“The position that human beings have a transcendent value even in the presence of physical suffering which makes it wrong to deliberately end a human life—even in these emotional circumstances—is never presented. Nor are concerns about physician-assisted suicide leading to situations in which the dying are manipulated or emotionally coerced into asking that their lives be ended.”
In the hyperbole that inevitably surrounds a Bill Moyers’ media extravaganza, we’re told that Moyers and his wife Judith “demystify the time of life that we fear the most”: the approach of death. Well, would you expect less from a man described thusly terms by Matousek:”When I interviewed Bill, I said there’s a perception that he’s ‘the keeper of the American soul.’ ”
Oh, my goodness, are in for it, or what? And in the infuriating “Who? Little old me?” pseudo-modesty which is his trademark, Moyers told Matousek, “If there’s an afterlife, I will track down who said that and clobber him—I’m just a reporter.” If Moyers is a nothing-but-the-facts reporter, the New York Times editorial page (which never met an abortion it wouldn’t condone) is a non-partisan in the battle over unborn human life.
But the question is, how does assisted suicide further this objective? It doesn’t, especially when we know from piles of studies that most people who ponder/ask for “assistance” do so because they are clinically depressed, or fear facing death alone, and/or would do anything not to be a “burden”?
Adding insult to injury, “Modern Maturity” adds a puff piece from Dr. Timothy Quill, a notorious promoter of assisted suicide. Its “Special Pull-Out Section” has some helpful information, including a nice summary about “How to Be with a Dying person,” but offers nothing whatsoever that demonstrates even the mildest skepticism about either living wills or advance directives. (Naturally, there is no word on about NRLC’s “Will to Live” whose guiding principle is to makes sure you receive the care you want should you not be able to convey your wishes.)
This pull-out section also tells the reader that it’s okay to withdraw food and fluids; indeed, it goes on to argue that providing these deeply symbolic bare necessities is counterproductive! There’s not a syllable that even hints that the patient may suffer in the week to two weeks before he or she dies.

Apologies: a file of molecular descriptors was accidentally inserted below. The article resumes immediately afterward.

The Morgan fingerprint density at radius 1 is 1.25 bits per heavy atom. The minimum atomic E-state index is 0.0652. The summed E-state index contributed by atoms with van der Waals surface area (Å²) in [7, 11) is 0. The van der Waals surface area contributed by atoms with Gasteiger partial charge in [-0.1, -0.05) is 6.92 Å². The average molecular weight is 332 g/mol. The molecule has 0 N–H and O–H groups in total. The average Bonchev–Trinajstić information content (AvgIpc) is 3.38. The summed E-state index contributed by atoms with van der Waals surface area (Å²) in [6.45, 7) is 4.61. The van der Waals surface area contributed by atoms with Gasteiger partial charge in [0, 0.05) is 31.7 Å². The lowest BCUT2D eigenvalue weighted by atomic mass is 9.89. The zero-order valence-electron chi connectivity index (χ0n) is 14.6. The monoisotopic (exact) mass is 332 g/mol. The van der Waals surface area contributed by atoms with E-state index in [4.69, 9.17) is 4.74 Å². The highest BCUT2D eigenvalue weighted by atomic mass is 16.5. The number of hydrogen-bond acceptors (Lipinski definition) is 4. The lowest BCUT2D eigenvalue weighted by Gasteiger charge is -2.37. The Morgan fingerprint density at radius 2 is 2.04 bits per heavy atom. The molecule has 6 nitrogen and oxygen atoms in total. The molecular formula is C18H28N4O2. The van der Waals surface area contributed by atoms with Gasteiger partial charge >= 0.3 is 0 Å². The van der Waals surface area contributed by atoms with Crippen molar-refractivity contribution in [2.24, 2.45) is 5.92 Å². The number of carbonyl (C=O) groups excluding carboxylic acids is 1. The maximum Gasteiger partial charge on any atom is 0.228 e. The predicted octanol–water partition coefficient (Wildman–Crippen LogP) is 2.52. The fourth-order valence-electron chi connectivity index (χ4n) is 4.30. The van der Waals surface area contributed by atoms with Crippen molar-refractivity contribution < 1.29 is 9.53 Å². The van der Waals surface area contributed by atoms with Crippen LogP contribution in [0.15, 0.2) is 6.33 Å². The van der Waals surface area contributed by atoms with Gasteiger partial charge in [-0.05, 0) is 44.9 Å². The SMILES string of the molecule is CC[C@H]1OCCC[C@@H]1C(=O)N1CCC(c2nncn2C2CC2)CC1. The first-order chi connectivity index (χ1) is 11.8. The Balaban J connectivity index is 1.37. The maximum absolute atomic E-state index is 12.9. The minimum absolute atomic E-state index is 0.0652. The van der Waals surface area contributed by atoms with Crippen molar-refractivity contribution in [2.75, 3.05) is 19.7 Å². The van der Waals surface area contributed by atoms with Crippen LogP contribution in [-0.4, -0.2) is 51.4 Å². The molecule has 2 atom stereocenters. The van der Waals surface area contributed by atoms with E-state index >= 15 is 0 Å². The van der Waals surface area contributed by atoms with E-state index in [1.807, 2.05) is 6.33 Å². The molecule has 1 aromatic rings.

Deeply worrisome as well is that both the PBS web site and “Modern Maturity” provide links to the pro-euthanasia Hemlock Society and to “Death with Dignity. The PSB site also talks about and links up with “media partners” and “promotional partners,” such as Barnes and Noble.
To be sure, there is plenty to be found to which most people would nod their heads in agreement. “How do we build a system,” Bill Moyers asks, “That will help us tackle the social, financial, spiritual, and physical challenges of dying so that we can confidence that our experience of it will be on our terms and will reflect the values we hold most dear?”
Many of the books for sale at the Barnes & Noble web site I know nothing about. Several I do and some of them are not promising. In addition, in reading the description of episode three found at the Barnes & Noble web site, you come across some of weasel words pro-assisted suicide forces are using to try to accomplish their objective but without formally violating laws against assisted suicide.
I would just end with this observation about this infomercial for assisted suicide. It is one thing to “demystify” death, if what is meant by this is that we must face up to the fact that no one gets out of this life alive and that when we are dying it is crucial that there be people nearby to sustain us with love and affection. That connectedness, that assurance that we will never be abandoned is crucial to ensuring that people do not become despondent and contemplate suicide.
Too often that kind of “enthusiasm” leads to an eagerness to help the patient pack and depart early.